The EU Commission essentially wants to continue the status quo, that is, responsibility is transferred if the transfer to the country of first reception fails within six months. Specifically, it means that an EU country is officially responsible for a person who enters irregularly while an asylum procedure is still going on in Italy, if a transfer is not completed within six months – which is the rule in practice.
In an interview with MENA Research Center, migration sociologist Ruud Koopmans calls for a far-reaching change in EU asylum policy. He is “not concerned with abolishing the individual right to asylum”, but merely with restricting the right to “apply for asylum in Europe”. He is committed to replacing irregular refugee migration with regular migration, because without effectively restricting irregular asylum migration, one can save all thoughts about generous admission quotas and humanitarian visas. For the scientist and author, the planned EU asylum reform will not change the fundamental problem “that anyone who reports to a European sea or land border has the right to apply for asylum in Europe, even after a rejection it is impossible to return people to countries of transit or origin.” According to Koopmans, only the transfer of asylum procedures to countries outside the EU can lead to a “substantial reduction in irregular migration”.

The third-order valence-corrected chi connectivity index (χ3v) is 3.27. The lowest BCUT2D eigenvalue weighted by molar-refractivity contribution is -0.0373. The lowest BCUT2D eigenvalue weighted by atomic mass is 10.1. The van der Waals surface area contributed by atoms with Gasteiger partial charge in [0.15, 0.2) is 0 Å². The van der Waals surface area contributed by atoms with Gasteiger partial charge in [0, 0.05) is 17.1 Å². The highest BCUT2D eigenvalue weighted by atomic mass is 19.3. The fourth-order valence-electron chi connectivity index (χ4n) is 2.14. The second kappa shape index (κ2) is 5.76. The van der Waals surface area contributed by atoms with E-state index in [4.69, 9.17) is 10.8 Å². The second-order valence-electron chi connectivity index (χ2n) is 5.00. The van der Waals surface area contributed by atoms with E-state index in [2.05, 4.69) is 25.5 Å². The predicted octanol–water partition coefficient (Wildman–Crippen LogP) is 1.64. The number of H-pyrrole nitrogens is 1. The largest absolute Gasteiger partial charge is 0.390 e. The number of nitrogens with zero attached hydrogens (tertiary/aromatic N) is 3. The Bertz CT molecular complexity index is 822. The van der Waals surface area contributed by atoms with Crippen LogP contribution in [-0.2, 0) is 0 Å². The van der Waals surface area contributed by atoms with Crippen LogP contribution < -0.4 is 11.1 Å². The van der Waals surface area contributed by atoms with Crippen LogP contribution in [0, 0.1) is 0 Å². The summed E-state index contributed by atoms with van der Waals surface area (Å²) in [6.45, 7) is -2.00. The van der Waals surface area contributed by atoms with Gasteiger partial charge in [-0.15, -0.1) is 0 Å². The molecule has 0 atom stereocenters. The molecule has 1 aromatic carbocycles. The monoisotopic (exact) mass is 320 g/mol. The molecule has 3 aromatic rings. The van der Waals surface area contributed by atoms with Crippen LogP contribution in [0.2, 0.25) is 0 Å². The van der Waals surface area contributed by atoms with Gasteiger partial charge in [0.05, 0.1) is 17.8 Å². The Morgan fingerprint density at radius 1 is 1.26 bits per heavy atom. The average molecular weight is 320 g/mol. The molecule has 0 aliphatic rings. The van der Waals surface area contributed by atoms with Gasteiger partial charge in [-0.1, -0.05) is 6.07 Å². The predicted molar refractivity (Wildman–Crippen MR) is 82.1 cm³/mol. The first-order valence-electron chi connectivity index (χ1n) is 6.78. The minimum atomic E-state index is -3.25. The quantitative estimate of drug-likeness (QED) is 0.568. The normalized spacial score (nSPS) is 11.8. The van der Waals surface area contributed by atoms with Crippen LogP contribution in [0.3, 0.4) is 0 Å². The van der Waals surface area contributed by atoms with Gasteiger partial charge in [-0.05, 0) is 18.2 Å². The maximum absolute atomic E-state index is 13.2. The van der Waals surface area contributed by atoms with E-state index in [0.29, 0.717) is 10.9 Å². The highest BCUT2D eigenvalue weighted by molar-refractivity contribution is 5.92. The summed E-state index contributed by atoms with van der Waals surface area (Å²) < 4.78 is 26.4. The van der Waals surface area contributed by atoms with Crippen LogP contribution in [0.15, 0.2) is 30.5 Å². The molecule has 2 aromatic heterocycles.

Through a similar policy, Australia has managed to completely end deaths on the sea routes to the continent, but at the same time it is one of the countries that take in the most refugees via humanitarian quotas in the world. According to Koopmans, the goal must be to make it clear to potential irregular immigrants to Europe that they can receive protection under international law if they meet the requirements for this. But not in the longed-for target countries of northwestern Europe, but in a third country.
All publishing rights and copyrights reserved to MENA Research and Study Center.